As a kid, I used to make a tin can telephone by tying a string to each of two soup cans. When two tin cans are connected, you can send and receive sound waves. Imagine, for a moment, that this tin can string spans the width of your office. Two of your employees need to communicate through the tin cans, so they build the connection. A third employee is invited to “join the call”, so he ties his tin can to the string of the first two cans. Then a fourth employee ties his string, then a fifth, and so on. This concept is the very foundation on which the Internet works: sending and receiving information over a wire (in the tin can example, sound waves).
The Internet is essentially one giant connection through copper, fiber optics, and telephone lines, separated by networking devices. These networking devices may be routers, modems, or switches, among others. The difference between the Internet and the tin can example is that there is not one main wire that everyone connects to – instead, using the metaphor, the first employee may have a direct connection to the fourth, and the second employee may have a direct connection to the third. Imagine two companies connecting together, and you can see where things get tricky. The connections become entangled and form a web, thus bringing light to the term “World Wide Web”.
Now, in the real world, companies are generally connected to each other through a switch, then a router, a firewall, a modem, and then to the company’s Internet provider. The company’s internet provider then connects to a server at a datacenter or another computer through a web of Internet providers hooking-in to each other’s connection.
So where does the cloud fall into all of this?
The cloud is simply a metaphor for a bunch of datacenters and Internet providers connected together. That’s it. A datacenter is like a warehouse, but instead of inventory, it contains hundreds or even thousands of servers (a high powered computer). When you send an email, your computer talks to your mail server and asks it to deliver a message. Your mail server figures out the best path to take to therecipient’s mail server, makes the connection, and delivers the message. If both of your mail servers are in datacenters, then you just experienced the cloud in action. If you go to datacentermap.com, you can actually see most of the datacenters in the world.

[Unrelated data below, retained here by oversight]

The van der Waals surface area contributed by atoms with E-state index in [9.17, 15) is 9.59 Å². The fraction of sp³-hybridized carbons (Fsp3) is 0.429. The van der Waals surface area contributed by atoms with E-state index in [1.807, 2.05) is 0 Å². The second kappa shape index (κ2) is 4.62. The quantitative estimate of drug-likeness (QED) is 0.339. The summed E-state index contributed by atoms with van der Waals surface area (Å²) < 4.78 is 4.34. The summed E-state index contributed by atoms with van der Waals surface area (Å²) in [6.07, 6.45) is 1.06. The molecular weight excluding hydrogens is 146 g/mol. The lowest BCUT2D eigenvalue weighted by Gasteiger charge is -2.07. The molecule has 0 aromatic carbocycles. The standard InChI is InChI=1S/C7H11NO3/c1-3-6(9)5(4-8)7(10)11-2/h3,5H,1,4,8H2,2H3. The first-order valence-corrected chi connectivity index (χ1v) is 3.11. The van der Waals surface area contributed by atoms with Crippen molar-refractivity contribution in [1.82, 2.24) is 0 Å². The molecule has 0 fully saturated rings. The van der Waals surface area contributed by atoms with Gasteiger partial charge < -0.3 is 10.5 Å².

How can you benefit from the cloud?
Say you want your email, documents, and other company data available to your all of your employees. Traditionally you go through the process of purchasing a server, paying a company to prepare and install the server, move the data, and make sure everything is working, right? Moving to the cloud means that instead of purchasing your own server, you rent these services from another company. So, how is this beneficial?
Benefits of the cloud:
- Work from anywhere – the connection exists between you and the server in the cloud; no VPN connection required
- Free cloud server maintenance – servers are monitored & maintained by technicians daily
- Free cloud server backups – backups are performed several times a day, and in some cases, every 15 minutes
- Availability – if a physical server fails, it automatically fixes itself by starting up on another physical server
- Top-notch security – firewalls are constantly monitored; technicians are alerted if there is an attempted intrusion
- Scalability- as your business grows, so can the server, without any additional hardware purchases
Examples of cloud services:
- Gmail, Hotmail, Yahoo Mail, etc. – personal & some business email services
- Microsoft Office 365 Managed by Cloud Control®
- Google Apps for Business Managed by Cloud Control®
- Cloud Storage via EMC Syncplicity
- GFI Mail Spam Control